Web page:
This struck me for the simple reason that Gurdjieff himself also insisted that one should start with aim. In Paris in 1949, Gurdjieff said that everyone needs an aim, and suggested one which anyone could take “without wiseacring”, that is, the aim of dying an honourable death (this is movingly related in Bennett’s prologue to his Talks on Beelzebub’s Tales). I am not saying that Ashish was wrong. But it does a raise a question: could a Gurdjieff group omit to help a pupil develop a three-centred understanding of their aim, and yet remain a true Gurdjieff group? Ashish was also critical of the Gurdjieff groups in 1984, saying that:
The G groups offer a method of changing … but offer no reason why anyone should want to change, except out of a sense of the meaninglessness of life as it is. No resolution is made merely by mixing two poles. While G himself was there, he provided the “something extra”. If Theosophy has degenerated into a new religion, so has the G work. Rare individuals may exist in both movements, but this does not prove anything. They also exist within Christianity or any other religion (p.97).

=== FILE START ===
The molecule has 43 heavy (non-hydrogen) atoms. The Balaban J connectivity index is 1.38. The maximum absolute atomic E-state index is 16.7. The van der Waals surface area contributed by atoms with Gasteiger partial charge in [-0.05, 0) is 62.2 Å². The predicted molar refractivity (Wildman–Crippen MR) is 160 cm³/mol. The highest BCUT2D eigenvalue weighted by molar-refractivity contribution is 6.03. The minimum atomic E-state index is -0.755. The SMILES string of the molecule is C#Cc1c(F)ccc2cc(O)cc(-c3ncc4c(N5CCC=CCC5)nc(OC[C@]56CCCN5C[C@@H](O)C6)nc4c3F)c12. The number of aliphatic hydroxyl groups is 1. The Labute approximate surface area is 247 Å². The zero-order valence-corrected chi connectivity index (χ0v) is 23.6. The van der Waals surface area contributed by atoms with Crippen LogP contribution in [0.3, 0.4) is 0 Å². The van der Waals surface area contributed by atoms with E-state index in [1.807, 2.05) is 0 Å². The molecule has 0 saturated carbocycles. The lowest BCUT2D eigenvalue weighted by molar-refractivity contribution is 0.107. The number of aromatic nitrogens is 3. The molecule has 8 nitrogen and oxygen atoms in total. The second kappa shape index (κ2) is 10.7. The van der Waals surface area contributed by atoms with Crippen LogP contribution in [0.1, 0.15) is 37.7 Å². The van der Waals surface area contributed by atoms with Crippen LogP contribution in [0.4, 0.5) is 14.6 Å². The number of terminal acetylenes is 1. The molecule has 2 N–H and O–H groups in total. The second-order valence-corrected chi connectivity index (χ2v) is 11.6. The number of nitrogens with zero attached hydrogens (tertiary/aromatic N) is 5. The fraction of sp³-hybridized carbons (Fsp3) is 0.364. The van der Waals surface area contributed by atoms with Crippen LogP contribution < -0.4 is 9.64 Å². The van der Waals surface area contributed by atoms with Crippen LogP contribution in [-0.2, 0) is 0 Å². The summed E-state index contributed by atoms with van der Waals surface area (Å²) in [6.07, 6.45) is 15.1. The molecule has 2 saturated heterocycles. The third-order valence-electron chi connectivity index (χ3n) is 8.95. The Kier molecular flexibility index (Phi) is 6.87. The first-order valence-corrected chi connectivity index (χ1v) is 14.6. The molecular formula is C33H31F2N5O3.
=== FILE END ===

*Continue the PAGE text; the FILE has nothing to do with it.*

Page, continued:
Analysis of another line is offered by Ginsburg’s question about the notion present in his Gurdjieff group that one needs a connection directly with the “inner circle of humanity”, and that this connection was available through the groups because their “hierarchical leadership” is itself (still) connected with Gurdjieff (p.135). Ashish’s observation was succinct: “It’s complete bosh! These are things which get put out in the vested interests of the hierarchy …” (p.136).